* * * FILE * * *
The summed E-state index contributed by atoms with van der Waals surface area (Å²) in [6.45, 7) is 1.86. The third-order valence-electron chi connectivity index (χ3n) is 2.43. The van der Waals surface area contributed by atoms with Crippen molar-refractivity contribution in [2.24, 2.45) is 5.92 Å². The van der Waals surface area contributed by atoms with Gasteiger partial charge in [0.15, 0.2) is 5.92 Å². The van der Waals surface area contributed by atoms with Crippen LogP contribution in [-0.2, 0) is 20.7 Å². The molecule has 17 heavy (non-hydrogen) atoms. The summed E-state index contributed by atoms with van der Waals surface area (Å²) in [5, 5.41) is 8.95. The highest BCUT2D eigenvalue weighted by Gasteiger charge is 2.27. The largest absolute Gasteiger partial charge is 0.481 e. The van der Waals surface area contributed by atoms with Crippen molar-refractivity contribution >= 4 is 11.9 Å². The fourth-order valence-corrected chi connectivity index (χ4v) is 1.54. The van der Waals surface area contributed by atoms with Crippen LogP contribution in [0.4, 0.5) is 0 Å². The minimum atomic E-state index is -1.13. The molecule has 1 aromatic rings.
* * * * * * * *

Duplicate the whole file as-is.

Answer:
The summed E-state index contributed by atoms with van der Waals surface area (Å²) in [6.45, 7) is 1.86. The third-order valence-electron chi connectivity index (χ3n) is 2.43. The van der Waals surface area contributed by atoms with Crippen molar-refractivity contribution in [2.24, 2.45) is 5.92 Å². The van der Waals surface area contributed by atoms with Gasteiger partial charge in [0.15, 0.2) is 5.92 Å². The van der Waals surface area contributed by atoms with Crippen LogP contribution in [-0.2, 0) is 20.7 Å². The molecule has 17 heavy (non-hydrogen) atoms. The summed E-state index contributed by atoms with van der Waals surface area (Å²) in [5, 5.41) is 8.95. The highest BCUT2D eigenvalue weighted by Gasteiger charge is 2.27. The largest absolute Gasteiger partial charge is 0.481 e. The van der Waals surface area contributed by atoms with Crippen molar-refractivity contribution >= 4 is 11.9 Å². The fourth-order valence-corrected chi connectivity index (χ4v) is 1.54. The van der Waals surface area contributed by atoms with Crippen LogP contribution in [0.4, 0.5) is 0 Å². The minimum atomic E-state index is -1.13. The molecule has 1 aromatic rings.